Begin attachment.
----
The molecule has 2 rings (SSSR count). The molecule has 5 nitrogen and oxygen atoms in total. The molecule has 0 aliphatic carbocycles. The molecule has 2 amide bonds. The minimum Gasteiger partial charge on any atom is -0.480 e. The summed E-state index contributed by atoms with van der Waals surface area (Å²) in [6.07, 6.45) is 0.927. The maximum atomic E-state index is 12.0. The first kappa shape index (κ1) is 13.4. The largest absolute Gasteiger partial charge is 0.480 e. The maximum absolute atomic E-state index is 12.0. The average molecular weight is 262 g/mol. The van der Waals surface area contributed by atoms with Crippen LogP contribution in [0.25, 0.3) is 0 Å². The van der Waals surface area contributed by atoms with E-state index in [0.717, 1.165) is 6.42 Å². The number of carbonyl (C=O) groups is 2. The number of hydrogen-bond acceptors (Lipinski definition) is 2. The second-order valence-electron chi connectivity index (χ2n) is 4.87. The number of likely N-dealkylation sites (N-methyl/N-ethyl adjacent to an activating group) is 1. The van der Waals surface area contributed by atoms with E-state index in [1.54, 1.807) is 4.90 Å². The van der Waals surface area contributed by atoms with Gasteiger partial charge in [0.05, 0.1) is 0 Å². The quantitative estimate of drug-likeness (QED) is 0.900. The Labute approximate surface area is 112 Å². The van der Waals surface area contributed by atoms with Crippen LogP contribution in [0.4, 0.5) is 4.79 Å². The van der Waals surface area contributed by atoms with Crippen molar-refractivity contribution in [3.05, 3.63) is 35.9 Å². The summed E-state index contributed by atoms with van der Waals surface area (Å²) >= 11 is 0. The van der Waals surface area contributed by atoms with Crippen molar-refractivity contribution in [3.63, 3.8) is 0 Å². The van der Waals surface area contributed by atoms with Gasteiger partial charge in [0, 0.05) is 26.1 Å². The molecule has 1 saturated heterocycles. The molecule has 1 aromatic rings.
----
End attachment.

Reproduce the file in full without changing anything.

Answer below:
The molecule has 2 rings (SSSR count). The molecule has 5 nitrogen and oxygen atoms in total. The molecule has 0 aliphatic carbocycles. The molecule has 2 amide bonds. The minimum Gasteiger partial charge on any atom is -0.480 e. The summed E-state index contributed by atoms with van der Waals surface area (Å²) in [6.07, 6.45) is 0.927. The maximum atomic E-state index is 12.0. The first kappa shape index (κ1) is 13.4. The largest absolute Gasteiger partial charge is 0.480 e. The maximum absolute atomic E-state index is 12.0. The average molecular weight is 262 g/mol. The van der Waals surface area contributed by atoms with Crippen LogP contribution in [0.25, 0.3) is 0 Å². The van der Waals surface area contributed by atoms with E-state index in [0.717, 1.165) is 6.42 Å². The number of carbonyl (C=O) groups is 2. The number of hydrogen-bond acceptors (Lipinski definition) is 2. The second-order valence-electron chi connectivity index (χ2n) is 4.87. The number of likely N-dealkylation sites (N-methyl/N-ethyl adjacent to an activating group) is 1. The van der Waals surface area contributed by atoms with E-state index in [1.54, 1.807) is 4.90 Å². The van der Waals surface area contributed by atoms with Gasteiger partial charge in [0.05, 0.1) is 0 Å². The quantitative estimate of drug-likeness (QED) is 0.900. The Labute approximate surface area is 112 Å². The van der Waals surface area contributed by atoms with Crippen LogP contribution in [0.4, 0.5) is 4.79 Å². The van der Waals surface area contributed by atoms with Crippen molar-refractivity contribution in [3.05, 3.63) is 35.9 Å². The summed E-state index contributed by atoms with van der Waals surface area (Å²) >= 11 is 0. The van der Waals surface area contributed by atoms with Crippen molar-refractivity contribution in [3.63, 3.8) is 0 Å². The van der Waals surface area contributed by atoms with Gasteiger partial charge in [0, 0.05) is 26.1 Å². The molecule has 1 saturated heterocycles. The molecule has 1 aromatic rings.